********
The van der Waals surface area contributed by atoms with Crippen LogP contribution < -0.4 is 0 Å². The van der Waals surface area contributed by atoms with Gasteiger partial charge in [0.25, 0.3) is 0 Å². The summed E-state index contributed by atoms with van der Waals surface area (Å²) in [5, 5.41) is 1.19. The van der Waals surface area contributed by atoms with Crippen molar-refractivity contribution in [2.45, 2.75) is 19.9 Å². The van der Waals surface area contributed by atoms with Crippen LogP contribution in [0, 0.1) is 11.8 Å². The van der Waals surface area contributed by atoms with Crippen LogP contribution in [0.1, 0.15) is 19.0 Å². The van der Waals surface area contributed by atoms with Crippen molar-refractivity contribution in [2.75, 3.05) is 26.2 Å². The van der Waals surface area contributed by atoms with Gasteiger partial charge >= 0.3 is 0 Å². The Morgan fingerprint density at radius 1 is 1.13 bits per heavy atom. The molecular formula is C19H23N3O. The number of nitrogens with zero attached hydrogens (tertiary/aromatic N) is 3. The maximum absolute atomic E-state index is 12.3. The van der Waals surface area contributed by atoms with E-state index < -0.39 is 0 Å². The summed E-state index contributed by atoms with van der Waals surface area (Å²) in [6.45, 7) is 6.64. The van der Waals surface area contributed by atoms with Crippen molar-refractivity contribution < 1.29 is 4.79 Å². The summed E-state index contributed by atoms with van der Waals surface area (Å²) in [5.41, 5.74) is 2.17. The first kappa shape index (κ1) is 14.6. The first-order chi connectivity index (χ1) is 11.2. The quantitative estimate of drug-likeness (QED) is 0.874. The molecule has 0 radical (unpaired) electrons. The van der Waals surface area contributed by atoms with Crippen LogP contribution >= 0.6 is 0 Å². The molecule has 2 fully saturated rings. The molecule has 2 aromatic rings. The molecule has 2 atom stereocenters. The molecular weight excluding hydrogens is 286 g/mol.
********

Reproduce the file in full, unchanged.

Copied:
The van der Waals surface area contributed by atoms with Crippen LogP contribution < -0.4 is 0 Å². The van der Waals surface area contributed by atoms with Gasteiger partial charge in [0.25, 0.3) is 0 Å². The summed E-state index contributed by atoms with van der Waals surface area (Å²) in [5, 5.41) is 1.19. The van der Waals surface area contributed by atoms with Crippen molar-refractivity contribution in [2.45, 2.75) is 19.9 Å². The van der Waals surface area contributed by atoms with Crippen LogP contribution in [0, 0.1) is 11.8 Å². The van der Waals surface area contributed by atoms with Crippen LogP contribution in [0.1, 0.15) is 19.0 Å². The van der Waals surface area contributed by atoms with Crippen molar-refractivity contribution in [2.75, 3.05) is 26.2 Å². The van der Waals surface area contributed by atoms with Gasteiger partial charge >= 0.3 is 0 Å². The Morgan fingerprint density at radius 1 is 1.13 bits per heavy atom. The molecular formula is C19H23N3O. The number of nitrogens with zero attached hydrogens (tertiary/aromatic N) is 3. The maximum absolute atomic E-state index is 12.3. The van der Waals surface area contributed by atoms with E-state index < -0.39 is 0 Å². The summed E-state index contributed by atoms with van der Waals surface area (Å²) in [6.45, 7) is 6.64. The van der Waals surface area contributed by atoms with Crippen molar-refractivity contribution < 1.29 is 4.79 Å². The summed E-state index contributed by atoms with van der Waals surface area (Å²) in [5.41, 5.74) is 2.17. The first kappa shape index (κ1) is 14.6. The first-order chi connectivity index (χ1) is 11.2. The quantitative estimate of drug-likeness (QED) is 0.874. The molecule has 0 radical (unpaired) electrons. The van der Waals surface area contributed by atoms with Crippen LogP contribution >= 0.6 is 0 Å². The molecule has 2 fully saturated rings. The molecule has 2 aromatic rings. The molecule has 2 atom stereocenters. The molecular weight excluding hydrogens is 286 g/mol.